Felicity Matthews
Felicity Matthews

by Fliss Matthews, University of Sheffield

As Associate Editor of Policy & Politics, I value the opportunity to be exposed to a diverse range of cutting edge scholarship and to learn from so many experts in their field.  I look forward to receiving the quarterly email update to confirm that our latest issue has gone to press, and to reading all of the published articles over a coffee or three (academics and coffee go hand-in-hand, right?).

In October’s issue two articles in particular leapt out as having direct relevance for my own research interests regarding public policy and representation, and together the two articles provide a clear empirical justification for the advancement of further research along with an innovative framework through which to proceed.  The first article in question is Liam Foster’s sobering analysis of the impact of austerity on women, specifically the effect on pension Continue reading Inspired by the Issue: Pension Pitfalls and the Politics of Presence

Policy & Politics October 2014 issue

42_4TOCThe October 2014 issue of Policy & Politics is now available in print and for download. The issue is an eclectic mix of the latest research and analysis covering a range of important policy process and analysis issues.

Rhys Andrews, James Downe and Valeria Guarneros-Meza open the issue with an analysis of the impact of Local Area Agreements on social cohesion. They find that Local Strategic Partnerships with a Local Area Agreement for social cohesion experienced a better rate of improvement in community cohesiveness than those without, and that tougher targets resulted in stronger improvement. Hooking in to wider debates about target and public service performance, they conclude that ‘the evidence we present seems to indicate that performance contracts with tough targets for improving outcomes may be an especially effective way of making agencies responsible for dealing with wicked problems work together’.

John Hudson and Bo-Yung Kim explore policy transfer through interviews with officials in South Korea. Their analysis, drawing on notions of ‘policy tourism’, suggests that ‘lesson drawing’ and ‘policy transfer’ are labels that are perhaps too strong for what happens in practice. Rather, it may be more apposite to instead consider the existence of a less direct and more general process of ‘policy learning’.

Drawing on literature pertaining to policy paradigms, Florian Kern, Caroline Kuzemko and Catherine Mitchell analyse policy change in the energy sector. Their paper offers a critique of institutionalist approaches, and they argue that researchers might benefit from expanding their focus to include insights from the sociotechnical transitions literature to better account for paradigm change.

Karen Johnston Miller and Duncan McTavish focus on representative bureaucracy, and particularly the representation of women. Using a four-fold typology of representative bureaucracy, they put forward a set of institutional strategies for the representation of women in public bureaucracies.

A gendered analysis is also constructed by Liam Foster. His paper suggests the need to put women at the centre of discussions about pension provision, especially in a context of financial and economic crisis.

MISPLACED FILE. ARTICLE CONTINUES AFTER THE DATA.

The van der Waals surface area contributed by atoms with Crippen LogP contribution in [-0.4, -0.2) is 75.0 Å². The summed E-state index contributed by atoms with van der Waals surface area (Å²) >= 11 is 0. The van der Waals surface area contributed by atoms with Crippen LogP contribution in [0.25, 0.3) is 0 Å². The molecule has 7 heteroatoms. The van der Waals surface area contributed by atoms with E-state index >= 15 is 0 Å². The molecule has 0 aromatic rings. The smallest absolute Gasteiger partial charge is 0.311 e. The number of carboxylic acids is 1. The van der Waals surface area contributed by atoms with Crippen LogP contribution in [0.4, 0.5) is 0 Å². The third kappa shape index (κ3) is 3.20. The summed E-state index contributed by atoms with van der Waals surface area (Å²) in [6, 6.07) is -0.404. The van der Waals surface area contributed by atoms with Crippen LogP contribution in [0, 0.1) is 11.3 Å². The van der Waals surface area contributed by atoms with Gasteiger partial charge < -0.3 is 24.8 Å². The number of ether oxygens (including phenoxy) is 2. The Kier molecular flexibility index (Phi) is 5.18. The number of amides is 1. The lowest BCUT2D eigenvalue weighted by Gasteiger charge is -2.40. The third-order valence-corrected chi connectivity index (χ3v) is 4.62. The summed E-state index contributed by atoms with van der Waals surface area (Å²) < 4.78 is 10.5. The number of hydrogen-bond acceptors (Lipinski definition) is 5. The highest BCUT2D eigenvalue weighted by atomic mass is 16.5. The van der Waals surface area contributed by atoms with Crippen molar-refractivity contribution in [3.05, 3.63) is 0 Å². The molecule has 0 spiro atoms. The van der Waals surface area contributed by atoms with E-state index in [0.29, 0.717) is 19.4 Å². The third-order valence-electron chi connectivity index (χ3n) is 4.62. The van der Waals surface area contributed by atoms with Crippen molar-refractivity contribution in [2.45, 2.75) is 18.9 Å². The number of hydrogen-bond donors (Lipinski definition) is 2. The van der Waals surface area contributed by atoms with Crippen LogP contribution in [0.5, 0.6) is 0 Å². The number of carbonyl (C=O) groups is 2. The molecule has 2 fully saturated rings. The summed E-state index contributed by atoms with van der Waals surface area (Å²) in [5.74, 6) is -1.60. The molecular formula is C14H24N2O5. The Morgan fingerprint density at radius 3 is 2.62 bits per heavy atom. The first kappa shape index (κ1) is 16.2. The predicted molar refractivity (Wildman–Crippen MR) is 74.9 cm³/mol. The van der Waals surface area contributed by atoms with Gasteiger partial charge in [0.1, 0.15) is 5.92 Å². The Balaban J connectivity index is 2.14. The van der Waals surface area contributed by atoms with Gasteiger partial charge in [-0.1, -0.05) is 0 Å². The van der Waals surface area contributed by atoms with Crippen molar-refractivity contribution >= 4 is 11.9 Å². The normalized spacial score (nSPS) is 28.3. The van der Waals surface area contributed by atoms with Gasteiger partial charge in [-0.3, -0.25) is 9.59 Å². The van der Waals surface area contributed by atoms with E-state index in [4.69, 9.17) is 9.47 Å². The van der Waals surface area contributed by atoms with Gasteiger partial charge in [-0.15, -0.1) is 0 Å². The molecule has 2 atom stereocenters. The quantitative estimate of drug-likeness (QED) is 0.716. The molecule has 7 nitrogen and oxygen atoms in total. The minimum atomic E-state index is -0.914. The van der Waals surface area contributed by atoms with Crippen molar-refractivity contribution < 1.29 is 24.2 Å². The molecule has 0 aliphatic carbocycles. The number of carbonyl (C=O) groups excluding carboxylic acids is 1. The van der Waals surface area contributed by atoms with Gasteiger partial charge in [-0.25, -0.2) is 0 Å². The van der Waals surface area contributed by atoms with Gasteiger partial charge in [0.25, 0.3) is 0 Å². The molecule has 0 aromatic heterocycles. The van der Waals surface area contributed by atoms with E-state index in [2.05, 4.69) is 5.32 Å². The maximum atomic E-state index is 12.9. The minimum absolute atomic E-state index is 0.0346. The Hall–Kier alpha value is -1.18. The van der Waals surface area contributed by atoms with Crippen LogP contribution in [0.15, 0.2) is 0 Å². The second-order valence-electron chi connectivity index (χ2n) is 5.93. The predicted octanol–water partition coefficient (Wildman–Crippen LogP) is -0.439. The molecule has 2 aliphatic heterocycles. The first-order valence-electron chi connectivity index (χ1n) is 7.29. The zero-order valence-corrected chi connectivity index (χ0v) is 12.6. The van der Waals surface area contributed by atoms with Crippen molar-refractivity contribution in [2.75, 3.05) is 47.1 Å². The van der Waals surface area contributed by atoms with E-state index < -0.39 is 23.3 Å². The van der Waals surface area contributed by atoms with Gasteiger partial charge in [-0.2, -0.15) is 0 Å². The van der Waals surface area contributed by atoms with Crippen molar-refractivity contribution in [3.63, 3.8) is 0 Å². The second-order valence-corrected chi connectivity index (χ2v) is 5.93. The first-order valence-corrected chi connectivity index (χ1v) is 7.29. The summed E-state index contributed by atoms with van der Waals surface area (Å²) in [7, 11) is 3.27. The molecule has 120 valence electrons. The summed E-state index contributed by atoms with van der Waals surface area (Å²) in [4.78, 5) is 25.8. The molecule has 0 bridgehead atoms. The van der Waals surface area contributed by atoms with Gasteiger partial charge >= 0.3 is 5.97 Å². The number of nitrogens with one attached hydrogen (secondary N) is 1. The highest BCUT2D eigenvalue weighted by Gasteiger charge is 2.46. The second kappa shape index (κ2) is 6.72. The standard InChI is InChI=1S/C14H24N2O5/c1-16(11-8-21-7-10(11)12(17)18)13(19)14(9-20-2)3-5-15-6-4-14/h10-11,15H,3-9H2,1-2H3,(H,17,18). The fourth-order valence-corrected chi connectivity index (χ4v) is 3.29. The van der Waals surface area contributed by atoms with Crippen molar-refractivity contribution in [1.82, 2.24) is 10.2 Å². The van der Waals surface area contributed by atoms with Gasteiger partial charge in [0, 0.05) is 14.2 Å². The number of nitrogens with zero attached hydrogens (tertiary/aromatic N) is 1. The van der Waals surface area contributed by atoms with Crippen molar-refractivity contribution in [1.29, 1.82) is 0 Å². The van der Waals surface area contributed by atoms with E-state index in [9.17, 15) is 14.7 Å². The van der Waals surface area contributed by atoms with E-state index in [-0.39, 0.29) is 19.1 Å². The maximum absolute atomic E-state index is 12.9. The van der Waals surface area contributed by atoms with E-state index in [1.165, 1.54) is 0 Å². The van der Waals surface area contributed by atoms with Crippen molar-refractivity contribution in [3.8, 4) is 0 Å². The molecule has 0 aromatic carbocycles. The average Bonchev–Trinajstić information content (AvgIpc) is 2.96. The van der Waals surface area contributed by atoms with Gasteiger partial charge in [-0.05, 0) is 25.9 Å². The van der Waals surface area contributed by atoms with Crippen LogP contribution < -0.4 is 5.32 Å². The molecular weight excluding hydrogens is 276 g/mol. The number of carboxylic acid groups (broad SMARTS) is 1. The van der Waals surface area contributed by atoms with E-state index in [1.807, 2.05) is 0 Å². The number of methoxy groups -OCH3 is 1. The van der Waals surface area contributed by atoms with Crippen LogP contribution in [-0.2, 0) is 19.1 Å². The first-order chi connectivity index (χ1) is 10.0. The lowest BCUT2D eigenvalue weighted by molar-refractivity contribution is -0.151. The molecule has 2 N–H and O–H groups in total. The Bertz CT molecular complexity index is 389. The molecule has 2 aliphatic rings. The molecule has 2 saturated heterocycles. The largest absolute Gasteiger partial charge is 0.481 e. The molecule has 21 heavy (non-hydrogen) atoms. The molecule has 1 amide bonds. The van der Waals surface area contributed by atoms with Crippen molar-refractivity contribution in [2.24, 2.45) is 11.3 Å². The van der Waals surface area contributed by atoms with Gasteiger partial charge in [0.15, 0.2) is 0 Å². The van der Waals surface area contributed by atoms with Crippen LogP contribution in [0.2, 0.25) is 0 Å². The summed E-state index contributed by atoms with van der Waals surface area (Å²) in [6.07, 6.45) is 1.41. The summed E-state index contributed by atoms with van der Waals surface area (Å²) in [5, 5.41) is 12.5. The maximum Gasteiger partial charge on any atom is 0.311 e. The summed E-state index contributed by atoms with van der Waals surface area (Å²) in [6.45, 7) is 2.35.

A thought-provoking contribution on Sign Language Peoples (SLPs) is offered by Sarah Batterbury. This piece uses a perspective that incorporates ‘language justice’ within social justice, and calls for a democratisation of the policy process in order to give better outcomes for this group.

Karl Atkin, Sangeeta Chattoo and Marilyn Crawshaw consider culturally competent care. Their article, informed by literature on cultural competence, ethnic identity, and the social consequences of cancer and infertility, offers a nuanced understanding of the interactions of health care professional and patients, and is highly relevant to practice.

Neil Lunt, Daniel Horsfall, Richard Smith, Mark Exworthy, Johanna Hanefeld, and Russell Mannion examine the issue of medical tourism. In particular, they focus on three ‘myths’ by exploring primary and secondary data on the subject.

In the coming weeks we will be posting blogs on the above articles from the authors themselves.

July 2014 issue of Policy & Politics

Policy and Politics coverThe July issue of Policy & Politics is out now. You can access the full issue here.

The latest issue of Policy & Politics is now available for download or in print. This issue has five articles that relate directly to the themes of poverty and social inclusion. Jonathan Greene’s article explores the way that poverty is ‘managed’ through an examination of homelessness in London between 1979 and 1993. Drawing on social movement theory and relating his analysis to collective action, he thinks though these findings for current homeless politics. Alain Noel and Florence Larocque discuss the issue of poverty through a similarly retrospective lens. Their analysis of data between 2001 and 2006 relates to the responses of the EU-15 and the open method of co-ordination. With some caveats, they highlight the ‘enduring power of national institutions’ in this field. Paul Copeland and Mary Daly also concentrate on the EU, and critique its target to reduce poverty and social inclusion in Europe by 20 million. Continue reading July 2014 issue of Policy & Politics